When I saw the above illustration from ‘The Magic Pencil’ by Dwight Sturgess (courtesy Stripper’s Guide), the scene below came to my mind immediately.
This strip is from Willy Vandersteen’s Suske en Wiske comic ‘De Briesende Bruid‘ (‘The Roaving Bride’, 1968), in which Auntie Sidonia, an unmarried-but-hoping woman, finally gets a chance to find a mate. She travels through time to meet all kinds of legendary lovers, and in the end settles for a folk singer from her own time.
Which, to use Star Trek lingo, clashes with the Prime Directive of comics : “Nothing shall disturb the equilibrium”. In other words, the situation that the characters find themselves in after an adventure should be as similar as possible to the one they were in before it started. Now, how to end this story in a logical way (with Sidonia married) and still allow for new stories starting from the comic’s premisses (with Sidonia unmaried-but-hoping) ?
To solve this Gordian knot, Vandersteen used the same device that Sturgess used at the end of his comic : he draws himself simply erasing the story, and starting anew. An extra nice touch is the way Vandersteen explains himself to his readers (and, in turn, his characters) :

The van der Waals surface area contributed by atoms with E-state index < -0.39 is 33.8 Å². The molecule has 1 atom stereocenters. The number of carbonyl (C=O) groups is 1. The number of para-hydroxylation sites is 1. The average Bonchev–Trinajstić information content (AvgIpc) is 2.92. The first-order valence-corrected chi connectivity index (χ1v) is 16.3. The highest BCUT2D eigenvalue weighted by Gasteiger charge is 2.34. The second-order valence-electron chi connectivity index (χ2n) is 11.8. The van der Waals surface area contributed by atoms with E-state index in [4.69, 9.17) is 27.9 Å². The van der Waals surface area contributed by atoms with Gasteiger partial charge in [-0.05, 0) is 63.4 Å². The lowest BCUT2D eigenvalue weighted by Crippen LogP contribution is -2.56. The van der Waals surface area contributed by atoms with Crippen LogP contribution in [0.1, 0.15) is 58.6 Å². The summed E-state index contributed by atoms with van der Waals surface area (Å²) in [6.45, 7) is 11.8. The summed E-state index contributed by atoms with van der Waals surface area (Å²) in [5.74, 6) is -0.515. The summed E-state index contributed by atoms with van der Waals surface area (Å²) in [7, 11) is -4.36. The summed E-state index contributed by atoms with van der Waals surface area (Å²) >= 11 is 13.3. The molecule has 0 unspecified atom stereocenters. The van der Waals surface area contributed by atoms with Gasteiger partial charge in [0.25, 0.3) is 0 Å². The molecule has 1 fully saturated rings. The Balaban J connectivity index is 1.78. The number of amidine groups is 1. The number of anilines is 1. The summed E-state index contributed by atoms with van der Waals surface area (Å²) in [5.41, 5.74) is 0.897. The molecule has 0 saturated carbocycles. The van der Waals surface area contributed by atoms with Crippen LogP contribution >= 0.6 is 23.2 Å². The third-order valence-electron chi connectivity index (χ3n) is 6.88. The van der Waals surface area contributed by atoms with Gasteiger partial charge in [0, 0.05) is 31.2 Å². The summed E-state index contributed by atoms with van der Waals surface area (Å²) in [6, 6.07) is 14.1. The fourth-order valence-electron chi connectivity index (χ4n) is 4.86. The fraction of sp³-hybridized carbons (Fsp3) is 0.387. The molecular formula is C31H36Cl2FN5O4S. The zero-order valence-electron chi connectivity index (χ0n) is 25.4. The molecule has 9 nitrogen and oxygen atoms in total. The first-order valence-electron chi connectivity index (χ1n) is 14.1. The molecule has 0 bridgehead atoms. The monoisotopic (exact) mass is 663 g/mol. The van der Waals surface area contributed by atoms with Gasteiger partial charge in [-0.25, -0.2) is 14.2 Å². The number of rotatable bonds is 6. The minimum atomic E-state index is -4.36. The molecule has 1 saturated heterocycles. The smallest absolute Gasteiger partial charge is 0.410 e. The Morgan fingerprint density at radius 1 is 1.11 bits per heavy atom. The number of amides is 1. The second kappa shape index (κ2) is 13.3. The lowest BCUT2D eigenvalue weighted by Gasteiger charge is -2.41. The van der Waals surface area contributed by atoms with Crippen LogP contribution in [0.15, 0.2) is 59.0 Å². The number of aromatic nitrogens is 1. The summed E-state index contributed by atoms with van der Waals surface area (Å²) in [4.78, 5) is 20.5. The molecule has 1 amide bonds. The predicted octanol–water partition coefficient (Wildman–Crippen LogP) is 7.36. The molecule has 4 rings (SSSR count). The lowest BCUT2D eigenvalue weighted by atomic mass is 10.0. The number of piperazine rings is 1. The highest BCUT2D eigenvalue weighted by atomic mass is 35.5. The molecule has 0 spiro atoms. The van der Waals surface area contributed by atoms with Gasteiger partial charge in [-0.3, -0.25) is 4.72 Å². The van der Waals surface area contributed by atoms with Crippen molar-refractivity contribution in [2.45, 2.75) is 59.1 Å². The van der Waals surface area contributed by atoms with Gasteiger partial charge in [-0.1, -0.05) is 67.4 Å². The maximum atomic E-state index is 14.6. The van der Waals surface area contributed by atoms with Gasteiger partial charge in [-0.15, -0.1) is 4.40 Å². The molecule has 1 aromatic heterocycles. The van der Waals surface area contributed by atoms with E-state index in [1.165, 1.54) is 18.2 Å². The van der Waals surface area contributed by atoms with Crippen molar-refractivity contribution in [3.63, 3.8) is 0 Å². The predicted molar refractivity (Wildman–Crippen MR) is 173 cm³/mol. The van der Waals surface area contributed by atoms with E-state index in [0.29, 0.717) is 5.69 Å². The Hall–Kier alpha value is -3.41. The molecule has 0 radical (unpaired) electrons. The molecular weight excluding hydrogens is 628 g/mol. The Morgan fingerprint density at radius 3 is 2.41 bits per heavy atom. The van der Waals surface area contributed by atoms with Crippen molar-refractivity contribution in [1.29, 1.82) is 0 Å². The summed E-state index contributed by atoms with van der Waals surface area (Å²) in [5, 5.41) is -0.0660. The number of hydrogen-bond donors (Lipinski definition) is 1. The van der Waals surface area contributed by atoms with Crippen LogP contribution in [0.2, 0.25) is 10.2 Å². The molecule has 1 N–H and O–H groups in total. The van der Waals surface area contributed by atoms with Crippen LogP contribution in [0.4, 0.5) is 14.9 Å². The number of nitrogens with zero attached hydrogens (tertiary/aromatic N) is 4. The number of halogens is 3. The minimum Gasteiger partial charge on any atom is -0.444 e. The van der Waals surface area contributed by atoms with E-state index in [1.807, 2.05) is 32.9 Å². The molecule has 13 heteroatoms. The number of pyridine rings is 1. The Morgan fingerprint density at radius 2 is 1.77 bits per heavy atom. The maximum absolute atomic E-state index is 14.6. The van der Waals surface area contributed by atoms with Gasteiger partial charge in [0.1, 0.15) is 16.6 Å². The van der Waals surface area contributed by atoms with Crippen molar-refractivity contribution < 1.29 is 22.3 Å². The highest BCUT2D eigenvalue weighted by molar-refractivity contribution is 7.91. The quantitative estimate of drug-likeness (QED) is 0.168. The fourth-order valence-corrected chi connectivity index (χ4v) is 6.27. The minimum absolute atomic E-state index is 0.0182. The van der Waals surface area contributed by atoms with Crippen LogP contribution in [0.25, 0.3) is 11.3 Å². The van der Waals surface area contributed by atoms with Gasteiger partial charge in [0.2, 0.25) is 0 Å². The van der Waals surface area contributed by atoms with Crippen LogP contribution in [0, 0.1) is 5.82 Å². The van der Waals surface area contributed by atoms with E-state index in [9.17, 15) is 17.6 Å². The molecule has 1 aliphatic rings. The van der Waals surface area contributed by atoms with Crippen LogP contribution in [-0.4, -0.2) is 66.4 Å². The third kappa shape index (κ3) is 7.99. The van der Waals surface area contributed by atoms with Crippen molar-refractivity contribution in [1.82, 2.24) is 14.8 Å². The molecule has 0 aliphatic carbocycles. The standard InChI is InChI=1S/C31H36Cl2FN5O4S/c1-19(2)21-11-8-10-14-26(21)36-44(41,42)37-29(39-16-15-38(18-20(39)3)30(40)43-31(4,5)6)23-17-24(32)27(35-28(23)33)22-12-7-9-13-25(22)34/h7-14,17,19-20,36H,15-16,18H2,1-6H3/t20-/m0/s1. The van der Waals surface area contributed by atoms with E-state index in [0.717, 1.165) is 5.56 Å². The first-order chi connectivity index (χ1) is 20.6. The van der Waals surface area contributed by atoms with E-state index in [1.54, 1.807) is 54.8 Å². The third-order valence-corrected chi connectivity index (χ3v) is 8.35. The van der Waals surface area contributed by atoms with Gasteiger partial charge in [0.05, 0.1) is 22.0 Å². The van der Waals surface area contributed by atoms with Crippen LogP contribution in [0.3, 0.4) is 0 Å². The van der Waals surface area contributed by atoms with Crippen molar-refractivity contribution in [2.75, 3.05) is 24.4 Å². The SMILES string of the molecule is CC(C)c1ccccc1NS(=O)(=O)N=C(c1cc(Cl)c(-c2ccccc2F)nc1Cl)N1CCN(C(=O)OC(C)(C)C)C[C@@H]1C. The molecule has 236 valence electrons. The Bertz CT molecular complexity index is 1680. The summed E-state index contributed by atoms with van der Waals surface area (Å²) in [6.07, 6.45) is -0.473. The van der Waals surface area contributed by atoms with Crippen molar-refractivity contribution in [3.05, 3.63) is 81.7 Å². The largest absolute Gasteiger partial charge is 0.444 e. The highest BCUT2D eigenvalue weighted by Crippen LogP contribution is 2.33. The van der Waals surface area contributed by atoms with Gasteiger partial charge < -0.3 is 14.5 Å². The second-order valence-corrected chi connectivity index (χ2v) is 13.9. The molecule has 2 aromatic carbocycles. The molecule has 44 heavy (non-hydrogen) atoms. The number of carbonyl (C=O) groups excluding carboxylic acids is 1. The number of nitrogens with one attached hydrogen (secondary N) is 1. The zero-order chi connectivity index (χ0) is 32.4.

“I know Sidonia’s desires and after having her faithfully play her part in my stories for years and years, I simply had to make her very happy for once. But I really can’t miss her, and so nothing will come of this marriage. Tomorrow they will all be on paper again, and they will remember nothing of what happened here. Those are the benefits of the job !”